todanoticia

Latinoamérica y Caribe

Cable en el que Otto Pérez denuncia que Sandra Torres prepara una falsa denuncia contra él (Inglés)


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-todanoticia.com- Cable original hecho público por Wikilekas y publicado por el diario El País de España.

ID: 250027 Date: 2010-02-22 17:04:00 Origin: 10GUATEMALA49 Source: Embassy Guatemala Classification: CONFIDENTIAL Dunno: 08GUATEMALA1017 09GUATEMALA919 Destination: VZCZCXYZ0000 RR RUEHWEB

DE RUEHGT #0049/01 0531704 ZNY CCCCC ZZH R 221704Z FEB 10 FM AMEMBASSY GUATEMALA TO RUEHC/SECSTATE WASHDC 1113 INFO WHA CENTRAL AMERICAN COLLECTIVE RHEFDIA/DIA WASHINGTON DC RHMFISS/CDR USSOUTHCOM MIAMI FL RUCNDT/USMISSION USUN NEW YORK 0080 RUCNFB/FBI WASHINGTON DC RUEABND/DEA HQS WASHINGTON DC RUEAIIA/CIA WASHINGTON DC RUEHME/AMEMBASSY MEXICO

C O N F I D E N T I A L GUATEMALA 000049

SIPDIS

E.O. 12958: DECL: 2020/02/22 TAGS: PGOV, PINR, PHUM, GT SUBJECT: Opposition Leader Complains of Smear Campaign

REF: A) 08 GUATEMALA 1017; B) 09 GUATEMALA 919

CLASSIFIED BY: Drew G. Blakeney, Political and Economic Counselor, State, P/E; REASON: 1.4(B), (D)

Summary

  1. (C) The Ambassador met February 17 with rightist opposition leader General Otto Perez Molina. Perez said the First Lady and her associates are preparing a smear campaign to falsely accuse him of human rights abuses during the internal conflict, and are trying to manipulate the judiciary to disqualify his presidential candidacy. Nonetheless, he was confident of winning the presidency in 2011. Perez Molina's Patriot Party is prepared to work with the government in Congress to pass important rule of law reform legislation and would even consider supporting controversial tax reform, though the increasingly charged political environment threatens to derail the legislative agenda. The Ambassador thanked Perez Molina and Baldetti for their support for a new election of the head of the public defender's office. End Summary.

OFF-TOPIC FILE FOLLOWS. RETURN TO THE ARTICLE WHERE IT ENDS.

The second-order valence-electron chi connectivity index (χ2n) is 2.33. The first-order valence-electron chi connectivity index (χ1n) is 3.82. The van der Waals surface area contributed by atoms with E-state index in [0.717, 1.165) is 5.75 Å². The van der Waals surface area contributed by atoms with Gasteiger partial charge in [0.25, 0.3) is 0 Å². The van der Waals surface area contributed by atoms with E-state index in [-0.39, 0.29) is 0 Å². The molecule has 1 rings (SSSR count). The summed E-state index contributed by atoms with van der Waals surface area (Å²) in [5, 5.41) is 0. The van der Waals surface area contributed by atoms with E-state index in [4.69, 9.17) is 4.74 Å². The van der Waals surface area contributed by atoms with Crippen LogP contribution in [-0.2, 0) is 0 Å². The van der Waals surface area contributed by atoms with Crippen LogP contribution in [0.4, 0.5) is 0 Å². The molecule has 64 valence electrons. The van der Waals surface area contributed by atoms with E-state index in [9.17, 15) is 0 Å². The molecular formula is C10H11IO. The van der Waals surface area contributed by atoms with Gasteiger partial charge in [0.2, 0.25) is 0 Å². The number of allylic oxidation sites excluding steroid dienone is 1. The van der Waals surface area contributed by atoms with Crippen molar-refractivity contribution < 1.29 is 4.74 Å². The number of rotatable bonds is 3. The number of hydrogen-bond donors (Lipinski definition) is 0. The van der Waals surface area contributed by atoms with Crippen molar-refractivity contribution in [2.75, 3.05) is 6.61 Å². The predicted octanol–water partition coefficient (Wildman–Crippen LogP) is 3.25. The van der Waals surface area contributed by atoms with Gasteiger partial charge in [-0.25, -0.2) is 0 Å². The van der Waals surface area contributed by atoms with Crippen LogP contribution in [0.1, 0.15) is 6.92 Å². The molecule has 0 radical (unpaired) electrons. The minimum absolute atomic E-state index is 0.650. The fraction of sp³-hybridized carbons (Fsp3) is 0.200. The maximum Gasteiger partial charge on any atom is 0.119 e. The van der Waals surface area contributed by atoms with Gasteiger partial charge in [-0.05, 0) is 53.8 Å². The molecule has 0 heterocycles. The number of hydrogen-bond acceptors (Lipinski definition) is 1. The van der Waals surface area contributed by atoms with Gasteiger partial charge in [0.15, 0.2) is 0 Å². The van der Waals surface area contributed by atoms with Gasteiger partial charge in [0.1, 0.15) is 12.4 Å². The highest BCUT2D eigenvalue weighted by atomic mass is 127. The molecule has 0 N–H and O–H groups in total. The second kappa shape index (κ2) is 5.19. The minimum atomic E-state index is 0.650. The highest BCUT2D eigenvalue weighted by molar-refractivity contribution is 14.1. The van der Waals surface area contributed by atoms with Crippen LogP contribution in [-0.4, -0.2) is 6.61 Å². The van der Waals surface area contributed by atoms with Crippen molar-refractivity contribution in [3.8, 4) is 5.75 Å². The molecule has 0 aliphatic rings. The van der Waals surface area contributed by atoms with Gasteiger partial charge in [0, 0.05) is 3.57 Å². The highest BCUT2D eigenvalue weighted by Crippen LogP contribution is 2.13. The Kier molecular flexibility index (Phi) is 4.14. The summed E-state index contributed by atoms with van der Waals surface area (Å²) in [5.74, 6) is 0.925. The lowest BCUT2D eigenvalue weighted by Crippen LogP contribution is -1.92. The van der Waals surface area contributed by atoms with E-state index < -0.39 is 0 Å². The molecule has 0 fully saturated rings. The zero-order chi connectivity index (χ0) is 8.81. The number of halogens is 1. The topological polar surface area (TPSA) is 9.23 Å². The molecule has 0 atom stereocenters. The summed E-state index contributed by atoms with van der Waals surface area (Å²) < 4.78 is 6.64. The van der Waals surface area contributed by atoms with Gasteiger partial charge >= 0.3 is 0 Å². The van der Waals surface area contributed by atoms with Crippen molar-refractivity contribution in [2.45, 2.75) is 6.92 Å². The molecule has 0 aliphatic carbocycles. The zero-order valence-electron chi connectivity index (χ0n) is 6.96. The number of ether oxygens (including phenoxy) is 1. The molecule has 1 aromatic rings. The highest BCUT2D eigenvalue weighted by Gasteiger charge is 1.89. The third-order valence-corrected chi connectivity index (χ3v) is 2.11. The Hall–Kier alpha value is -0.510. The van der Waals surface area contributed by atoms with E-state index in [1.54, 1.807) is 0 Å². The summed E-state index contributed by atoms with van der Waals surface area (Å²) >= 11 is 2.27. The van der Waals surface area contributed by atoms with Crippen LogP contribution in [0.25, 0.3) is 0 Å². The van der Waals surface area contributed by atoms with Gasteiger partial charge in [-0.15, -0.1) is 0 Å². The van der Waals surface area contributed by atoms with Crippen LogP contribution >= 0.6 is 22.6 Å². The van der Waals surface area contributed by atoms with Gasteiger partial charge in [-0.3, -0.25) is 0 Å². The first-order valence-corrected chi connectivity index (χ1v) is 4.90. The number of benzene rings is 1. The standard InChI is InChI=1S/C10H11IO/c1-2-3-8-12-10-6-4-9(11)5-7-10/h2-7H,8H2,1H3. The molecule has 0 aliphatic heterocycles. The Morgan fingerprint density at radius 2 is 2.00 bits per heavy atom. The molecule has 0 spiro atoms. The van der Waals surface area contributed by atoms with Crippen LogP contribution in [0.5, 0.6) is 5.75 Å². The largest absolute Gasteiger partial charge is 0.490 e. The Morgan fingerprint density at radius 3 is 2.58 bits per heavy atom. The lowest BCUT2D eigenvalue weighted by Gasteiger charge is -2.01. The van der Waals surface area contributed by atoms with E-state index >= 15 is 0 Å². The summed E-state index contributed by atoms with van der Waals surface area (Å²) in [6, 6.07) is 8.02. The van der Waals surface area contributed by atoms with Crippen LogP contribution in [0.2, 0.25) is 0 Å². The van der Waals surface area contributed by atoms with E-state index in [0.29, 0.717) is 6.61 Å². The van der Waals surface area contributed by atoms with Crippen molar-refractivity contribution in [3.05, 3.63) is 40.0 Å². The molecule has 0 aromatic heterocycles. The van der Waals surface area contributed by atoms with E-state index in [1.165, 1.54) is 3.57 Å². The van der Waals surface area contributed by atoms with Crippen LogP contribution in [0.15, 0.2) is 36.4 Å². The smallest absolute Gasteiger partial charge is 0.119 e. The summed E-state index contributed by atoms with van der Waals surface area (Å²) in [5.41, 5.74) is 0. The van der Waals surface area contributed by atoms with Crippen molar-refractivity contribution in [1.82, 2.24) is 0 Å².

Opposition Leader Perez Molina Confident of Win

  1. (C) On February 17, the Ambassador and Pol/Econ Counselor had breakfast with opposition leader retired General Otto Perez Molina and Roxana Baldetti, the leader of his rightist Patriot Party's congressional bench. Perez Molina was confident he would win the fall 2011 presidential election. Press had reported on February 16 the results of two polls. One that Perez Molina commissioned showed him leading First Lady Sandra Torres de Colom with 52% support to 9%; the governing UNE's poll reportedly showed him edging out the First Lady 21% to 20%. Perez Molina said he thought he had a strong possibility of winning in the first round with over 50% of the vote.